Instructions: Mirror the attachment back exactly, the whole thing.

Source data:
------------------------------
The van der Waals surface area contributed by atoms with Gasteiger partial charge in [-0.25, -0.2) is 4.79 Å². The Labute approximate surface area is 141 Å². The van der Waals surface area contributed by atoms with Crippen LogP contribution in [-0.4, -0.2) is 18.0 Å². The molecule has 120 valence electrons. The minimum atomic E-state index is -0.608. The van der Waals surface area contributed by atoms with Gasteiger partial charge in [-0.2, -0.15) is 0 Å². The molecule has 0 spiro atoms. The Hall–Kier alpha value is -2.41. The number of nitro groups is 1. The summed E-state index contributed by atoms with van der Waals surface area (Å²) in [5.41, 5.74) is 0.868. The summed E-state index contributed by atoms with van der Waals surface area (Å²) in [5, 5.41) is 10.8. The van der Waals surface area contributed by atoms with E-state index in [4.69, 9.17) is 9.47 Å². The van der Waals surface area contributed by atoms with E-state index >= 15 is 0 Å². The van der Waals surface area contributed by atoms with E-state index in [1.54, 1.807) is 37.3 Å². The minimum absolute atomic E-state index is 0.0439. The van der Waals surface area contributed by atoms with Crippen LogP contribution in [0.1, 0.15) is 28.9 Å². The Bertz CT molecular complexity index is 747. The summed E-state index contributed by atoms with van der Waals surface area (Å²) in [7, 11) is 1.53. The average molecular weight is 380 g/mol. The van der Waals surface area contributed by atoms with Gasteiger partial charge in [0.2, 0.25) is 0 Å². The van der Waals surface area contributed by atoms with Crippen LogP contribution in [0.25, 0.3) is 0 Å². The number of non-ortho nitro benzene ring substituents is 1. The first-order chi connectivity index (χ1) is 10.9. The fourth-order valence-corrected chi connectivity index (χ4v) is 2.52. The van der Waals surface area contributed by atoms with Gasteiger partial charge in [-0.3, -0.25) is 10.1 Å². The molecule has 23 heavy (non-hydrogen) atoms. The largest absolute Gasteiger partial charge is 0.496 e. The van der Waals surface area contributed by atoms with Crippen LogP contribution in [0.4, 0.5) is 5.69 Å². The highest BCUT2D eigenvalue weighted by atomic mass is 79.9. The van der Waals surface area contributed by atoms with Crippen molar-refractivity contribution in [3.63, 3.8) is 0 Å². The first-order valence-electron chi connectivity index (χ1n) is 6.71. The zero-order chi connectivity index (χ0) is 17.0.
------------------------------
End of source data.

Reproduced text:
The van der Waals surface area contributed by atoms with Gasteiger partial charge in [-0.25, -0.2) is 4.79 Å². The Labute approximate surface area is 141 Å². The van der Waals surface area contributed by atoms with Crippen LogP contribution in [-0.4, -0.2) is 18.0 Å². The molecule has 120 valence electrons. The minimum atomic E-state index is -0.608. The van der Waals surface area contributed by atoms with Gasteiger partial charge in [-0.2, -0.15) is 0 Å². The molecule has 0 spiro atoms. The Hall–Kier alpha value is -2.41. The number of nitro groups is 1. The summed E-state index contributed by atoms with van der Waals surface area (Å²) in [5.41, 5.74) is 0.868. The summed E-state index contributed by atoms with van der Waals surface area (Å²) in [5, 5.41) is 10.8. The van der Waals surface area contributed by atoms with E-state index in [4.69, 9.17) is 9.47 Å². The van der Waals surface area contributed by atoms with E-state index >= 15 is 0 Å². The van der Waals surface area contributed by atoms with E-state index in [1.54, 1.807) is 37.3 Å². The minimum absolute atomic E-state index is 0.0439. The van der Waals surface area contributed by atoms with Crippen LogP contribution in [0.1, 0.15) is 28.9 Å². The Bertz CT molecular complexity index is 747. The summed E-state index contributed by atoms with van der Waals surface area (Å²) in [7, 11) is 1.53. The average molecular weight is 380 g/mol. The van der Waals surface area contributed by atoms with Gasteiger partial charge in [0.2, 0.25) is 0 Å². The van der Waals surface area contributed by atoms with Crippen LogP contribution in [0.25, 0.3) is 0 Å². The number of non-ortho nitro benzene ring substituents is 1. The first-order chi connectivity index (χ1) is 10.9. The fourth-order valence-corrected chi connectivity index (χ4v) is 2.52. The van der Waals surface area contributed by atoms with Gasteiger partial charge in [-0.3, -0.25) is 10.1 Å². The molecule has 23 heavy (non-hydrogen) atoms. The largest absolute Gasteiger partial charge is 0.496 e. The van der Waals surface area contributed by atoms with Crippen LogP contribution in [0.4, 0.5) is 5.69 Å². The highest BCUT2D eigenvalue weighted by atomic mass is 79.9. The van der Waals surface area contributed by atoms with Crippen molar-refractivity contribution in [3.63, 3.8) is 0 Å². The first-order valence-electron chi connectivity index (χ1n) is 6.71. The zero-order chi connectivity index (χ0) is 17.0.